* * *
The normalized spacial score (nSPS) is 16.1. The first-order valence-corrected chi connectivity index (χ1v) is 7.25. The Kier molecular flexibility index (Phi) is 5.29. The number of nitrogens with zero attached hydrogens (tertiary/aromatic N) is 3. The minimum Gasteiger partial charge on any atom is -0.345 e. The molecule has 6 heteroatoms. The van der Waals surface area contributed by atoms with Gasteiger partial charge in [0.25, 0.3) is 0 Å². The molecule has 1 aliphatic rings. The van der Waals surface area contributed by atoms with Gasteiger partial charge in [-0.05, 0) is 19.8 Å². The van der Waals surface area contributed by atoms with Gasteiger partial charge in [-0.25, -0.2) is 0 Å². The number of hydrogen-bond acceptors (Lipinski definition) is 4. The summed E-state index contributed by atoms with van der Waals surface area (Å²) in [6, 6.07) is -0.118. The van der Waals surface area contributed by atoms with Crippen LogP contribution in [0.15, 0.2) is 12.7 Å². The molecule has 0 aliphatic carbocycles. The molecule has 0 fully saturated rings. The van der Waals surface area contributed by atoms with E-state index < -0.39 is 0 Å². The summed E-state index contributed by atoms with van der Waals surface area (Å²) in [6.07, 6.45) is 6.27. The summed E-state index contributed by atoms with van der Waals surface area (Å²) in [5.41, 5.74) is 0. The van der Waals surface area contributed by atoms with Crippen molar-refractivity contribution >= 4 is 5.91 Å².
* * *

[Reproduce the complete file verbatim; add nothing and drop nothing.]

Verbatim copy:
The normalized spacial score (nSPS) is 16.1. The first-order valence-corrected chi connectivity index (χ1v) is 7.25. The Kier molecular flexibility index (Phi) is 5.29. The number of nitrogens with zero attached hydrogens (tertiary/aromatic N) is 3. The minimum Gasteiger partial charge on any atom is -0.345 e. The molecule has 6 heteroatoms. The van der Waals surface area contributed by atoms with Gasteiger partial charge in [0.25, 0.3) is 0 Å². The molecule has 1 aliphatic rings. The van der Waals surface area contributed by atoms with Gasteiger partial charge in [-0.05, 0) is 19.8 Å². The van der Waals surface area contributed by atoms with Gasteiger partial charge in [-0.25, -0.2) is 0 Å². The number of hydrogen-bond acceptors (Lipinski definition) is 4. The summed E-state index contributed by atoms with van der Waals surface area (Å²) in [6, 6.07) is -0.118. The van der Waals surface area contributed by atoms with Crippen LogP contribution in [0.15, 0.2) is 12.7 Å². The molecule has 0 aliphatic carbocycles. The molecule has 0 fully saturated rings. The van der Waals surface area contributed by atoms with E-state index < -0.39 is 0 Å². The summed E-state index contributed by atoms with van der Waals surface area (Å²) in [6.07, 6.45) is 6.27. The summed E-state index contributed by atoms with van der Waals surface area (Å²) in [5.41, 5.74) is 0. The van der Waals surface area contributed by atoms with Crippen molar-refractivity contribution >= 4 is 5.91 Å².